- HCM: the disease
- What is Hypertrophic Cardiomyopathy (HCM)?
- How common is Hypertrophic Cardiomyopathy?
- History and other names
- How does Hypertrophic Cardiomyopathy affect the heart?
- When Does Hypertrophic Cardiomyopathy Develop?
- What is "obstruction"in HCM?
- Atrial fibrillation in HCM
- How is Hypertrophic Cardiomyopathy Diagnosed?
- Heart Failure in HCM
- What Symptoms Does Hypertrophic Cardiomyopathy Cause?
- How to screen for HCM
- Treatment Options
- HCM: Genetics
- Is a Cure Available?
- After a Loss
- HCM Spectrum Disorders
Atrial fibrillation in HCM
Literature in HCM indicates that an estimated 25% of those with HCM will experience atrial fibrillation at some point. Atrial fibrillation is the presence of an abnormal heart rhythm in the top chambers of the heart - the atria. In those with HCM with obstruction, or HOCM the presents of atrial fibrillation can be very debilitating. It is important to remember that atrial fibrillation is not a "second" disease", it is a symptom of the underlying HCM, and may well be due to the increased pressures in the heart over a long period of time as well as the abnormal cellular structure of the HCM heart. The goal for some management of this heart rhythm disorder is rate control, which can be achieved with medication in many. For others more aggressive methods may be used to try to stop the abnormal rhythm.
In HCM those with larger left atrial measurements may have more problems related to atrial fibrillation, although those with mildly dilated left atrial may also experience it. A normal left atrial measurement in an adult is under 4.0, many with HCM have measurements in the 4.0 to 4.8 range. Those with measurements of greater than 4.8 have a higher rate of atrial fibrillation based on data collected by the HCMA.
There are two types of atrial fibrillation - paroxysmal and chronic - also known as "it comes and goes" and "it is always present". Atrial fibrillation is a leading cause of stroke and therefore is important to identify and treat.
First line treatments for atrial fibrillation is medication - beta blockers and antiarrythmics such as betapace (Sotolol), disopyrimide (NorpaceCR), or amioderone (Cordorone) are the most common and tried. There are other medications such as Dronedarone (Multaq) and Dofetilide (Tikosyn) which have been used in HCM atrial fibrillation, but there are no large studies to indicate which works the "best" therefore it is often necessary to try a few options to find which works best in you.
While attempting to manage the atrial fibrillation in HCM anticoagulation is critical. There has never been a clinical trial to determine which is best in HCM and there remains concern and debate in this area. The most common and long standing medication is Warfrin (Coumadin), which does require close blood monitoring with testing frequently. There are several new anticougulants on the market including dabigatran (Predaxa), apiaban (Eliquis) and rivaroxaban (Xarelto). There may also, based on the situation, be a need for Enoxaparin (Lovenox) or Heprarin.
If you have experienced atrial fibrillation and it has been well managed for a year with no further episodes, you can discuss with your HCM specialist removing the anticoagulant.
If medications do not manage your atrial fibrillation there are additional steps that may help. The published data on atrial fibrillation often speaks about success rates over all, and it should be stated that those with HCM do not achieve the best outcomes and it is often necessary to repeat procedures.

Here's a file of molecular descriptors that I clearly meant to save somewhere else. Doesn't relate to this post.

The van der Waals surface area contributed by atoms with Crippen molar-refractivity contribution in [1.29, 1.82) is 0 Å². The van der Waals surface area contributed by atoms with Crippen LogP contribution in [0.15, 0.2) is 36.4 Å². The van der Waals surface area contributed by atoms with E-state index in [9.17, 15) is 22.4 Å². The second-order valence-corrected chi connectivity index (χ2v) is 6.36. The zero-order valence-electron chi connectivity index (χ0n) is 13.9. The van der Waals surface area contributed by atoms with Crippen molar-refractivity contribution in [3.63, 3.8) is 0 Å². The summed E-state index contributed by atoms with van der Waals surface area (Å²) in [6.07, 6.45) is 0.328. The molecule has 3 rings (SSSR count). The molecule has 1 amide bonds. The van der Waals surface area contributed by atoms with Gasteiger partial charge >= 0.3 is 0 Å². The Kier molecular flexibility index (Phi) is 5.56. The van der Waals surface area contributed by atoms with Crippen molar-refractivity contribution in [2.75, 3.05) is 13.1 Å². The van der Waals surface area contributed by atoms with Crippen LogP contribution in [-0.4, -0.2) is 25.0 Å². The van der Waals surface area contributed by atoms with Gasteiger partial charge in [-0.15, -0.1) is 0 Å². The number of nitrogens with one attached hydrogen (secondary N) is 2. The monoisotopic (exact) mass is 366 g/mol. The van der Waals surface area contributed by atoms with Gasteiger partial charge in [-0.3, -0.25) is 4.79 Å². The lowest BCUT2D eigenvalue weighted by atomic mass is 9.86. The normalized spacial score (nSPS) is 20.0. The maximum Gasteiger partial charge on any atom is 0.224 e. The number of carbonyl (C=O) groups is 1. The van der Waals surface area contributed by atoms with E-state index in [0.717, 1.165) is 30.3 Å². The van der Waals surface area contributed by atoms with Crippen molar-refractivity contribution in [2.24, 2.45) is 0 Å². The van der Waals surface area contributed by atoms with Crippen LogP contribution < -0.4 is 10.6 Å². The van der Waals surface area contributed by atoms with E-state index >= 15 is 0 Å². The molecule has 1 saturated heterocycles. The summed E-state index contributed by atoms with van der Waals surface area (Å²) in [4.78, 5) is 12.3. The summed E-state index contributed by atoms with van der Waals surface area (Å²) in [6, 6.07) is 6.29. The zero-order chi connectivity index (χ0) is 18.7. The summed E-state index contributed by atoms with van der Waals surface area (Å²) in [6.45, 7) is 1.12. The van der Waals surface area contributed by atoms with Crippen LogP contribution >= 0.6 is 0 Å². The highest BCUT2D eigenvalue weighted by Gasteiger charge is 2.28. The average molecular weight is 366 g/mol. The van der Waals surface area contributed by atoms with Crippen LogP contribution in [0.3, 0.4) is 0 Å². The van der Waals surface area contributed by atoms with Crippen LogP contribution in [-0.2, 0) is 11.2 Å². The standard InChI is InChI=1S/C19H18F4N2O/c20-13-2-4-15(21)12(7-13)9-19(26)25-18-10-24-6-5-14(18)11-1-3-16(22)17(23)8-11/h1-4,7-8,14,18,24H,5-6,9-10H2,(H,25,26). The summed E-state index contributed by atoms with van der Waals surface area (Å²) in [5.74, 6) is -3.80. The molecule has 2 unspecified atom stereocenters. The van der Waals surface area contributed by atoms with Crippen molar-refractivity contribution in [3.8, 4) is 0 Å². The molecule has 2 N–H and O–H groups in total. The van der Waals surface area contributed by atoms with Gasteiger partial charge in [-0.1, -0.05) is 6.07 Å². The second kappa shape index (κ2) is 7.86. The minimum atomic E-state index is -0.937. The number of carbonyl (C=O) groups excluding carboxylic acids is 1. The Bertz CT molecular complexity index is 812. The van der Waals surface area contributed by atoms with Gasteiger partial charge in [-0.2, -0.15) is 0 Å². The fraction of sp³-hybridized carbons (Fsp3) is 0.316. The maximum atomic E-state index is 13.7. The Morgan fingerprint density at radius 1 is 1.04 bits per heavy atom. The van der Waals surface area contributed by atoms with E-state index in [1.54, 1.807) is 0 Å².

Sometimes medications cannot restore sinus rhythm, or they produce too many side effects. In this case, you may have an electrical cardioversion, which involves giving your heart a shock to set it and restore a normal beat. Electrical cardioversion often works, but it is not usually permanent. It may be used to reset your heart, after which you need medications to maintain the new, regular heartbeat.
Another option for restoring sinus rhythm, when medications fail, is a procedure called catheter ablation. This involves burning or freezing a small amount of tissue in your heart. A scar forms on the spot and prevents the abnormal electrical signals that cause atrial fibrillation. The scar can take a couple of months to develop and to stop the signals. Therefore if you have the procedure done it can take several months for it to "work". Often times in HCM this procedure may need to be repeated over one’s life. It is estimated to have a 40% success rate in HCM each time done. While not a "cure" of atrial fibrillation, it can offer a relief for weeks, months or years from atrial fibrillation.
An invasive treatment, called the Maze procedure, may be used, normally at the time of myectomy, when medications and other procedures have failed. It is open heart surgery, so the Maze procedure is more likely to be used if you have another heart condition requiring surgery. The procedure involves making incisions in the heart that restrict the abnormal electrical impulses to a certain area. It prevents the impulses from getting to the atria and causing the fibrillation.
The last line of attack of atrial fibrillation is the rarely used option of ablation of the AV-Node (the natural pacemaker in the heart) and the use of dual chamber pacing to provide the atrial beat between atrial fibrillation. It is not a "cure" of the abnormal rhythm it is simply a "work around" and permits the heart to have a normal beat in the presents of atrial fibrillation. It is NOT recommended for most, but may be an option for some.
** For children (<18) with atrial fibrillation and HCM it is advised to be evaluated by a high volume center as this is a very abnormal event and it could be an indication that there is a more complex disease present.
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